A delegation from Nebraska visits the Japanese company Kewpie to enhance business ties. [Photo: Nebraska Department of Economic Development]

Nebraska Delegation Visits Japan


In February, representatives from the University of Nebraska and the Nebraska Department of Economic Development led a delegation to Japan, spending a week visiting Tokyo and Kobe. The delegation met with government officials and industry representatives to promote trade relations. This included meetings with Japanese companies like Kewpie and S Foods, which already operate subsidiaries in Nebraska. The group also met with faculty from Kobe University and the University of Hyogo to enhance academic ties, with a particular focus on collaboration in the field of agriculture.

The trip highlights the strengthening of Nebraska-Japan ties, and follows up on Nebraska Governor Pete Ricketts’ numerous visits to Japan. Governor Ricketts most recently visited Tokyo last September for the 49th Annual Joint Meeting of the Midwest US-Japan Association, which promotes trade and investment between Japan and the American Midwest. The 2018 conference will be held in Nebraska, offering further opportunities to build trade ties.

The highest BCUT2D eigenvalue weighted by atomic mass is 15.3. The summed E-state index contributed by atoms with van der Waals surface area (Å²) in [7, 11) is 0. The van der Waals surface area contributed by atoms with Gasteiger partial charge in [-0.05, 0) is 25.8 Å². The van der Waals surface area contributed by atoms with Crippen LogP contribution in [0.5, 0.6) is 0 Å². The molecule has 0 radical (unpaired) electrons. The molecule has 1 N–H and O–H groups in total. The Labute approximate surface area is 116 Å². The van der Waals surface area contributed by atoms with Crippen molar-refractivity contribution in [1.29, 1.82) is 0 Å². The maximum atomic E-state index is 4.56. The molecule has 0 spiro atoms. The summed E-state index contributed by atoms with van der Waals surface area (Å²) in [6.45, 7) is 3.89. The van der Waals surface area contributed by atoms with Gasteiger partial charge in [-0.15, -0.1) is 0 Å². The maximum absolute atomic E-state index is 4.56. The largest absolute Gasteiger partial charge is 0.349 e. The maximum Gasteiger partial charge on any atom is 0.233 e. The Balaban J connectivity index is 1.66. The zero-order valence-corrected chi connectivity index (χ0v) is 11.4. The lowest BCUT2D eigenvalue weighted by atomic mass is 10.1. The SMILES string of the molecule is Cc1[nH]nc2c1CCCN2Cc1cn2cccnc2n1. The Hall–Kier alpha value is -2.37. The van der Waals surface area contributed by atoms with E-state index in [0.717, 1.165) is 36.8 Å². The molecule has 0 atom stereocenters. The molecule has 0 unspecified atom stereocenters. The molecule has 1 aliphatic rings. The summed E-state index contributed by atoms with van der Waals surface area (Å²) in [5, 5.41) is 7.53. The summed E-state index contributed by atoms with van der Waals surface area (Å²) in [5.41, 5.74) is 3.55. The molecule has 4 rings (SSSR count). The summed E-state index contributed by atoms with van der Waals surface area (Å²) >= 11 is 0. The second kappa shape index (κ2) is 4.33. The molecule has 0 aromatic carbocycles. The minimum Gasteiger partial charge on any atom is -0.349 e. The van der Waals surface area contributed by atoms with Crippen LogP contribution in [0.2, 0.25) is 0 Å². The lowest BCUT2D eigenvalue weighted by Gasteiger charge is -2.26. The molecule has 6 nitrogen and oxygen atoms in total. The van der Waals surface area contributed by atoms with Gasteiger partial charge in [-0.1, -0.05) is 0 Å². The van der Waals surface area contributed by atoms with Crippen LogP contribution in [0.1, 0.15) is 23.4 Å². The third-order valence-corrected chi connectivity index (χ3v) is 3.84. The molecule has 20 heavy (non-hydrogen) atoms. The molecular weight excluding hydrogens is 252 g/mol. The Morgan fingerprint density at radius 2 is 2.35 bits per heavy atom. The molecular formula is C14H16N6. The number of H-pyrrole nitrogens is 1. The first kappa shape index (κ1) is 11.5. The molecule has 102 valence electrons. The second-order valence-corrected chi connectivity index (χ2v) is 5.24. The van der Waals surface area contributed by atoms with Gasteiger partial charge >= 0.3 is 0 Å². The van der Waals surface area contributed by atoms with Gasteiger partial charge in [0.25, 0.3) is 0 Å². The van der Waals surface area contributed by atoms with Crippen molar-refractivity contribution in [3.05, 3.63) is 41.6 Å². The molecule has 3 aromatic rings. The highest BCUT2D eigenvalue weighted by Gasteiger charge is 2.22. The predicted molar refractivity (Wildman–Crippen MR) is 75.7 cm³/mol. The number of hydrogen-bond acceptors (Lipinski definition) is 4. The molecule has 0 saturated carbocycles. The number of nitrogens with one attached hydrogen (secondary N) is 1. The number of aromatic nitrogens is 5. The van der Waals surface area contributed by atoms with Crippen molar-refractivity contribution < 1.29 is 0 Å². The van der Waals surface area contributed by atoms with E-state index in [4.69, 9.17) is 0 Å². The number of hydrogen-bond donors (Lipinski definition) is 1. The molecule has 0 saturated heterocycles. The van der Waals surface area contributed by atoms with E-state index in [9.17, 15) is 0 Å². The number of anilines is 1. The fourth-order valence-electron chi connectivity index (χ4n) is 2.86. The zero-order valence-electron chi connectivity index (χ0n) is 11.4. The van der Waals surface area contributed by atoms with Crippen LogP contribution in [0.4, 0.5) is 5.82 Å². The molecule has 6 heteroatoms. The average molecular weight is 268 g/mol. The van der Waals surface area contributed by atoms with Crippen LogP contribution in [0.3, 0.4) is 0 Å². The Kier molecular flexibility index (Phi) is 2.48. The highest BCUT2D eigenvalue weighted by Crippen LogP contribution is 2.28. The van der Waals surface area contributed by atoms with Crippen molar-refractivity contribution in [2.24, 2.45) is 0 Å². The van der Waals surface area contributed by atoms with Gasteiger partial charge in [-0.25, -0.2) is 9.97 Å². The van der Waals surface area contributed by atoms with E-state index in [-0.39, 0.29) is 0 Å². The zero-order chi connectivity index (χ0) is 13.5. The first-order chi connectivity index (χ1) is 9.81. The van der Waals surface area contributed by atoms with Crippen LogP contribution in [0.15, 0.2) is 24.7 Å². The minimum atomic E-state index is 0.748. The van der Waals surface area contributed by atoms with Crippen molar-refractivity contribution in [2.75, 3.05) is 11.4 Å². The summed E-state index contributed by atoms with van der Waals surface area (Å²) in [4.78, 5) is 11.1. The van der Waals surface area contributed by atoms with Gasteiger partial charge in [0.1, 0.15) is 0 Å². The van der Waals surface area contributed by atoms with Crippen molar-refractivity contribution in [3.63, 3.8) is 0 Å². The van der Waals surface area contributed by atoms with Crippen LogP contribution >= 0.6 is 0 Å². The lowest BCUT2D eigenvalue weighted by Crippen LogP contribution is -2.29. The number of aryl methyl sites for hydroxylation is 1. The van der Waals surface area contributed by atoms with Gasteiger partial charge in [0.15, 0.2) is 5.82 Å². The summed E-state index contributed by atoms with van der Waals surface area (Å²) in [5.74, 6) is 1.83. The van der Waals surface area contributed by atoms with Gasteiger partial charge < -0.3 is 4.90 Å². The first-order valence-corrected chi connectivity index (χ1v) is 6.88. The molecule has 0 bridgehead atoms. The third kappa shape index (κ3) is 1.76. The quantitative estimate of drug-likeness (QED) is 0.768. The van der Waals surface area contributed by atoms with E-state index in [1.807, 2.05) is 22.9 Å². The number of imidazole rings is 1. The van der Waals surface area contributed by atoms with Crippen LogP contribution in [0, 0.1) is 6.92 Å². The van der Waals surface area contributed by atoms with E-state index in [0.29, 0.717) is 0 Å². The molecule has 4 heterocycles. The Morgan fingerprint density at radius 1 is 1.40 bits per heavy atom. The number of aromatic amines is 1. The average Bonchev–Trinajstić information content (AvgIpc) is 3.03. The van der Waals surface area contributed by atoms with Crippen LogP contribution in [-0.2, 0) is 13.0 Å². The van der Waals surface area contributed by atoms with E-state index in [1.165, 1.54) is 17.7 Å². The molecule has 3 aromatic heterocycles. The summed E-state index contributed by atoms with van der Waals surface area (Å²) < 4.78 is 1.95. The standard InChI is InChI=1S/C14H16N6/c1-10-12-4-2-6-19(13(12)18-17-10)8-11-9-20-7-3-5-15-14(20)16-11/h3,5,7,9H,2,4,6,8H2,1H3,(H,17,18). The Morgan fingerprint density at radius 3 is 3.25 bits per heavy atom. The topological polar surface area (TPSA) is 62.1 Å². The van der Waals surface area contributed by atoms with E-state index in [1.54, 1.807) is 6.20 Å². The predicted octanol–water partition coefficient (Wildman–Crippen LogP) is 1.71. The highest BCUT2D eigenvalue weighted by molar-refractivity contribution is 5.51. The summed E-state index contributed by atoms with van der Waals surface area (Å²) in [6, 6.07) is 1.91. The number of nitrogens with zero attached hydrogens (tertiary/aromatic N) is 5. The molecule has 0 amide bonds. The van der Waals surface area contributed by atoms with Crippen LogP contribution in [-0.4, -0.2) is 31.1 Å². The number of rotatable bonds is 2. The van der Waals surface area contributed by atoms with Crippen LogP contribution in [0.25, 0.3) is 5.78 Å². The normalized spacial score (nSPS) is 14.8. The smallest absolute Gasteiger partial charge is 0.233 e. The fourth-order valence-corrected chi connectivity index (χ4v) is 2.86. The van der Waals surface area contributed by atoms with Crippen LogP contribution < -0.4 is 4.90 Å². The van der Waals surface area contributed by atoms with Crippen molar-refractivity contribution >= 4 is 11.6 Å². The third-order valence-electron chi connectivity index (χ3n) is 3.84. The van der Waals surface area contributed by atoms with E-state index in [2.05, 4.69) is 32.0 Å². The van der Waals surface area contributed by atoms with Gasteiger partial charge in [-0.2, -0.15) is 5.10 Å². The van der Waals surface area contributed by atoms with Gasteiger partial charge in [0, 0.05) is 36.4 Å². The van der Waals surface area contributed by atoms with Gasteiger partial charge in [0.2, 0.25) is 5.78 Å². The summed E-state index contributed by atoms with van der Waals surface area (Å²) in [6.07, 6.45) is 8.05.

Japan and Nebraska already maintain strong trade and education ties. Japan is Nebraska’s second largest export destination. In 2016, Nebraska exported $4.7 billion in goods to Japan, which supported more than 11,000 American jobs. Most of these goods were food and agricultural products, as Japanese consumers are particularly fond of Nebraska's beef. Japan is also the largest foreign investor in Nebraska, having invested more than $4.4 billion into the state since 2010. There are already 15 Japanese majority-owned companies in the state, including Kawasaki Motors, which employ over 4,000 Nebraskans. Meanwhile, Japanese students make up almost 4% of all international students in Nebraska, contributing $5 million to the state economy. Educational exchange remains robust thanks to Japan Studies programs at a number of universities across the state, and cultural events, such as the Japanese candy-making class held last year at the University of Nebraska-Lincoln.

Savannah Shih is a research intern at the East-West Center and a graduate student of Asian Studies at the George Washington University in Washington, DC.